What the Measure Would Do
Proposition P would establish a competitive bidding process for affordable housing projects funded by San Francisco on city property. Specifically, the measure would require the Mayor’s Office of Housing and Community Development (MOHCD) to publish proposed affordable housing projects to the public for open bidding and submission of proposals, receive at least three bids or proposals and accept the proposal with the “best value.”
“Best value” criteria would include:
- Evidence of a community design process
- Demonstrated efforts to control cost
- Inclusion of community-oriented amenities
- Financial feasibility
Under this measure, the city could not proceed with an affordable housing project if MOHCD received fewer than three proposals.
As of June 2015, San Francisco had approximately 17,500 units of affordable rental housing in its portfolio, not including units created by market-rate developers through the inclusionary housing program.1 The majority of affordable housing financed by the city is developed and managed by nonprofit affordable housing developers in partnership with MOHCD.
While not currently required to do so by law, MOHCD already uses a competitive bidding process to select developers for affordable housing opportunities on city-owned property. (The city also uses competitive bidding to award funding to affordable housing projects on non-city-owned property, though this process would not be impacted by Prop. P.) MOHCD publishes its requests for qualifications and requests for proposals (both of which apply to development opportunities on city-owned land) and notices of funding availability (which apply to projects on non-city-owned land) on its website.
MOHCD also publicly publishes its selection criteria and process.2,3 Currently, it is MOHCD policy to encourage three bids, but the agency can move forward even if it only gets one or two bids, provided they meet the selection criteria. According to MOHCD, nine of the last 10 requests for proposals or qualifications that the office published (between 1999 and 2016) have drawn at least two responses.4 One request for proposals (in 2006) drew one response, six drew two responses and three drew four responses. Prop. P was placed on the ballot through signatures collected by the San Francisco Association of Realtors. It could have been passed legislatively and does not need to be on the ballot. It requires a simple majority (50 percent plus one vote) to pass.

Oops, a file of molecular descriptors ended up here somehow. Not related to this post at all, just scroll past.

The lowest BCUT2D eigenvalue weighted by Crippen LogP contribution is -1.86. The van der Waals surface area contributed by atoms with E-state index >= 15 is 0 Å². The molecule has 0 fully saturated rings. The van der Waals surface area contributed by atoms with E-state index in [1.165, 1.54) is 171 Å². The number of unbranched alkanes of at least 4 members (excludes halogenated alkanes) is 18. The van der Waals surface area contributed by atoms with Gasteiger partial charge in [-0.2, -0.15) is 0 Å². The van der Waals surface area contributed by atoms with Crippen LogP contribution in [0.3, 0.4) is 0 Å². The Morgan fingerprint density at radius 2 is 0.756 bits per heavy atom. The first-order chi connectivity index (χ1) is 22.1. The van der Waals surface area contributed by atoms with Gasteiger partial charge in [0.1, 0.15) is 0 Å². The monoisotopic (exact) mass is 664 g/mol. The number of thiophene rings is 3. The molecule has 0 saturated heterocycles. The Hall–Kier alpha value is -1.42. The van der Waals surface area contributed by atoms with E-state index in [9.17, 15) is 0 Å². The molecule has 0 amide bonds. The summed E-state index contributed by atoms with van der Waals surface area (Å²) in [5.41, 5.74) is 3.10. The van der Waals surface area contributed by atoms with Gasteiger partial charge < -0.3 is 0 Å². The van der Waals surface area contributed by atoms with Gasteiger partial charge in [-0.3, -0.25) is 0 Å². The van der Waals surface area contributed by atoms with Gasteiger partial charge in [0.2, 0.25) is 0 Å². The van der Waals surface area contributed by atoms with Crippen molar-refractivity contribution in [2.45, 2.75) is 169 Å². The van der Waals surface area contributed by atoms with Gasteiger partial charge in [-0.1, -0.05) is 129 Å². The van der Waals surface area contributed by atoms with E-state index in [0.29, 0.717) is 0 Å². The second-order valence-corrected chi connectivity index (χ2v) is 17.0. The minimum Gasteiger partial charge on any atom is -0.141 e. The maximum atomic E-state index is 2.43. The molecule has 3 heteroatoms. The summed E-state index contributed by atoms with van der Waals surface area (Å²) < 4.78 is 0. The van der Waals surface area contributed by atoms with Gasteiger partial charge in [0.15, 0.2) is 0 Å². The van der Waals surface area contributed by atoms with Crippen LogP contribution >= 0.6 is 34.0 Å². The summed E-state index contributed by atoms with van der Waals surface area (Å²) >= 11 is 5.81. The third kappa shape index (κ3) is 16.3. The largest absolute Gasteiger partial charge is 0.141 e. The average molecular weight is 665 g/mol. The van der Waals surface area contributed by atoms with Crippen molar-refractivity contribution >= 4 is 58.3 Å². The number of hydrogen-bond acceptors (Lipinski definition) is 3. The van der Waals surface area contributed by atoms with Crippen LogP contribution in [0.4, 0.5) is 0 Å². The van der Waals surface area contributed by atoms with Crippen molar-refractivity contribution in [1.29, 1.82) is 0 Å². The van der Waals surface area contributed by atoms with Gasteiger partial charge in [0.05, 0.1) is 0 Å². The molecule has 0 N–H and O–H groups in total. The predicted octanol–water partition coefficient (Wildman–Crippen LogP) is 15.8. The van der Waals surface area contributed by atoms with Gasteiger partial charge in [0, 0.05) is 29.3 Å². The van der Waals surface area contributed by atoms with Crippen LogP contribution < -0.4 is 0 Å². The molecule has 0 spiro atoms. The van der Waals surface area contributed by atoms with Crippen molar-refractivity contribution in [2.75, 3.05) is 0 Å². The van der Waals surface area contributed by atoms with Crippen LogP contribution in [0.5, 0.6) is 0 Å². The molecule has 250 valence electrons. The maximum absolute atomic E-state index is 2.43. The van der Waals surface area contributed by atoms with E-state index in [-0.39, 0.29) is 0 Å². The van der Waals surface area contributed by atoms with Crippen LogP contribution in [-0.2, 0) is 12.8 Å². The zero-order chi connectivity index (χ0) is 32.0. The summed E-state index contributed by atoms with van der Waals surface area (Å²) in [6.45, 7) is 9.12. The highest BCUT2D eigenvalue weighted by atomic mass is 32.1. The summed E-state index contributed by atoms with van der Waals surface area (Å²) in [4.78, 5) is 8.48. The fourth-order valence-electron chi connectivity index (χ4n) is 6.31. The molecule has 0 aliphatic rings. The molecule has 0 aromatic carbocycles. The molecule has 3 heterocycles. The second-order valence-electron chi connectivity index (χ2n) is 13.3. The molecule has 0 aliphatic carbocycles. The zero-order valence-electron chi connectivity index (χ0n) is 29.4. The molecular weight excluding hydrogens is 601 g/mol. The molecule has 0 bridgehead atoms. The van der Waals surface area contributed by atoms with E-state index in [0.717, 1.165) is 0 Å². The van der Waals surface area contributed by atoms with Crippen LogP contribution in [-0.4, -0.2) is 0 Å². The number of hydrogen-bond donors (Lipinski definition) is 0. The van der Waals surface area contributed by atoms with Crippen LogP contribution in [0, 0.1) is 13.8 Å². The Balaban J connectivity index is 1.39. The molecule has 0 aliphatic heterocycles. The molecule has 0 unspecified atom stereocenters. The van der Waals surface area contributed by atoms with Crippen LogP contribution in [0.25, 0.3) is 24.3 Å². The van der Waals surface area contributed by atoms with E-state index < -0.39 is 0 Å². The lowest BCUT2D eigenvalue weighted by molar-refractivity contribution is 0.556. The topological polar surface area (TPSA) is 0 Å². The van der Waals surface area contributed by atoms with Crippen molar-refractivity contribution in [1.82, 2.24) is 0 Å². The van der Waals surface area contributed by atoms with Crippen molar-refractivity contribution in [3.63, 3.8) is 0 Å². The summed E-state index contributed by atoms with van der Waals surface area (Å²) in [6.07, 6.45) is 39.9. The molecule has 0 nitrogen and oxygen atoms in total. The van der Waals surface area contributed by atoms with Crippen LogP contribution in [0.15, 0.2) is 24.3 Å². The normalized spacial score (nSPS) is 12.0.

- An explicit, voter-mandated bidding process might increase confidence that public funds are being well spent.
From a good government perspective, these types of administrative rules should not be decided at the ballot. This particular measure is not clearly worded, which could create administrative difficulty down the line. If this measure passes, its rules could not be changed without further ballot measures.
Given the complex nature of San Francisco affordable housing projects, such as supportive housing for the formerly homeless and the rehabilitation of former public housing, it may be difficult to find three qualified bidders for every opportunity.
It’s unclear what problem Prop. P is meant to solve. MOHCD has competitive bid processes in place and is receiving multiple bids for most funding opportunities.
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2 MOHCD issued a notice of funding availability in April 2016 that included the following criteria for development proposals: “applicant experience and capacity, project readiness, cost-effectiveness, serving highly-impacted neighborhoods, serving neighborhoods typically under-resourced, serving homeless households, providing extended community benefits and excellent design.” These criteria are very similar to those proposed under this measure.
3 MOHCD’s April 2016 notice of funding availability also outlined the following process: city staff review proposals, and eligible bidders are interviewed and ranked by a selection panel composed of “persons with expertise in the areas of development, affordable housing financing, architecture, property management and resident supportive services.” For Mission District projects, the interview panel would include “two community representatives who can bring knowledge of the Mission’s particular culture, history, community fabric, and aspirations.” The MOHCD director then selects the winning proposal.